1. Hi Karalyn, thanks for sharing your experience. Unfortunately no I can’t take on patients in the USA and I don’t have a great referral either. So sorry I couldn’t be more help!

      1. Hi I same I cfs
        But love to some your herbs
        I recently got diagnosed with
        Blastocystis but I had for 5 years or more
        So these little shits are to rid of
        So I wonder how much costs?

  6. Hi I same I cfs
    But love to some your herbs
    I recently got diagnosed with
    Blastocystis but I had for 5 years or more
    So these little shits are to rid of
    So I wonder how much costs?

  7. This is a really interesting article, thankyou.
    I have been suffering with face flushing,angiodema, racing heart, tinnitus and oral food allergies for 18 months. An immunologist said it is Salicylate sensitivity but a low Sal diet hasn’t fixed it. A local naturopath said to get tested for Blasto and it as well as dientamoeba is positive. I have an appointment with her this week. Yours is the first internet article I have managed to find about this. Thanks once again.

  8. Wow…thamks for the article, O 4elate so much…I have mast cell activation syndroms and believe its a fut issue too, based on research heavy met asl toxicity asnd ch e mic a l toxicity too. Would you recommend coffee enemas as part of your herb healing protocol, Ive read much about them, but havent tried yet. Curious if this was also s part of your healing.

  9. My daughter (age 15) has been dealing with anaphylaxis and other similar symptoms that suddenly began 1yr ago (post COVID infection). She’s been seen by at least 5 pediatric specialists & diagnosed w/ Systemic Mastocytosis but no medication has helped her condition. After a ton of research on my own I have suspected parasites. With all of the information I have gathered, I’m not sure why all of her doctors have not ever suspected or tried to test for parasitic infection. I am currently waiting on a black walnut, wormwood and clove tincture to come in the mail and just came across your article on this subject. Its been a very difficult year for my daughter and I am hoping that herbal medicine will heal her body. She’s suffered with GERD since birth, gut issues in general but why do so many medical professionals overlook the possibility of parasites causing so many gut issues.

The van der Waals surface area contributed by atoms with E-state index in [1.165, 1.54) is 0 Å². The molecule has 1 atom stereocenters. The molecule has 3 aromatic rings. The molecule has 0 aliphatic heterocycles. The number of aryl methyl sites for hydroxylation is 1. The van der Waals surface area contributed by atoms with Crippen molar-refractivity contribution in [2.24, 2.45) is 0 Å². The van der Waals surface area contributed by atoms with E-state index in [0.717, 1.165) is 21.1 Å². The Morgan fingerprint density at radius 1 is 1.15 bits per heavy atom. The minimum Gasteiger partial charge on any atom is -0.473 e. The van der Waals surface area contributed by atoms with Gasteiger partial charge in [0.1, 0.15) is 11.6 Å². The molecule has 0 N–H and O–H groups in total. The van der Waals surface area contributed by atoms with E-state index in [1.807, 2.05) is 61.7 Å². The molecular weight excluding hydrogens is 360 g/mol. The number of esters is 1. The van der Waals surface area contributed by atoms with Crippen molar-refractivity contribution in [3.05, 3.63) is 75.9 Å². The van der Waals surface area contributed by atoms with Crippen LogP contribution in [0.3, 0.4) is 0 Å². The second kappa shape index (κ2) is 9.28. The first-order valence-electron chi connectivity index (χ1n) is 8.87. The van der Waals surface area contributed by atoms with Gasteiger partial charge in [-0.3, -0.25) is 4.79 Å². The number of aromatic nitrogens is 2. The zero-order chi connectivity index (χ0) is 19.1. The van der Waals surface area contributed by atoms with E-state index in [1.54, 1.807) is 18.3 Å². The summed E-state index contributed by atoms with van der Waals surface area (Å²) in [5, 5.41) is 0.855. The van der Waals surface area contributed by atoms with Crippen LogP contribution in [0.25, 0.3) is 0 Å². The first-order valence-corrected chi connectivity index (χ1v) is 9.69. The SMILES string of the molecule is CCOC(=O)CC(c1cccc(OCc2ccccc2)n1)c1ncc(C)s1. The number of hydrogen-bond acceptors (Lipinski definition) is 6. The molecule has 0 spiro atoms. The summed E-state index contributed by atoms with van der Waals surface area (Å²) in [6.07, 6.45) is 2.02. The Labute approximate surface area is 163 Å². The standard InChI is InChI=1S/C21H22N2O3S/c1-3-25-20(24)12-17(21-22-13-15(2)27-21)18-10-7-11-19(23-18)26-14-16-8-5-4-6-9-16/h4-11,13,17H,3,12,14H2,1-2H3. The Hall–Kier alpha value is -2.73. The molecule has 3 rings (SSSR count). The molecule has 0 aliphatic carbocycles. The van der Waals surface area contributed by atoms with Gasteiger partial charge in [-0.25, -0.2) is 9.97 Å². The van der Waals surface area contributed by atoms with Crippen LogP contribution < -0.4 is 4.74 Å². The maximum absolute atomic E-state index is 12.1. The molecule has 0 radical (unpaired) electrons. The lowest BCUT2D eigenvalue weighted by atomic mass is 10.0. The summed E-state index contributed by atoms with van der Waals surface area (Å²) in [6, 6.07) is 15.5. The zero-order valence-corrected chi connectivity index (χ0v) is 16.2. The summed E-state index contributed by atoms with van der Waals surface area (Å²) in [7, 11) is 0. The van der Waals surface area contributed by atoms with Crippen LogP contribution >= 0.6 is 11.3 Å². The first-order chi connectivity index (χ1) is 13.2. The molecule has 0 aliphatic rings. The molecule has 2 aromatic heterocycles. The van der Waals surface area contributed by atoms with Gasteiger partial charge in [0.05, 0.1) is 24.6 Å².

1. Hi Beth, thanks for taking the time to share your experience. I would push for some functional testing to get to the bottom of your daughters chronic illness. I have found the OAT test to be a great place to start. Parasites could be an issue (a good quality stool test should find them if they are there) but also mould exposure can trigger many histamine mediated conditions too.

    2. Hello Beth,

      I am also experiencing sudden anaphylaxis post-COVID. Skin prick test did not reveal allergies. The only thing that has helped is a very restrive, low-histamine diet. Has your daughter’s condition improved since?

      1. I should also mention that I did a stool test, which did not find any parasites. However, they did find extremely high levels of the bacteria morganella. This bacteria is linked to histamine production. Grapefruit seed extract was one recommendation but I have yet to try it due to fear of reaction.

  10. Thank you very much for the articles. They are very informative! I wanted to ask how long it took before you saw improvements in your food intolerances following treatment? Is this something that happens at the same time or do the intolerances take a while to go away after your gut is back to normal? Thank you.

    1. Pleasure! It varies from patient to patient depending on what is driving the intolerances. Sometimes it is leaky gut other times it is a co-factor deficiency (think nutrient/vitamins/minerals) leading to enzyme dysfunction. Treating the overgrowth or infection then healing and sealing the gut is the general approach. Nutrient repletion can be a total game changer for food intolerances.

      Hope that helps!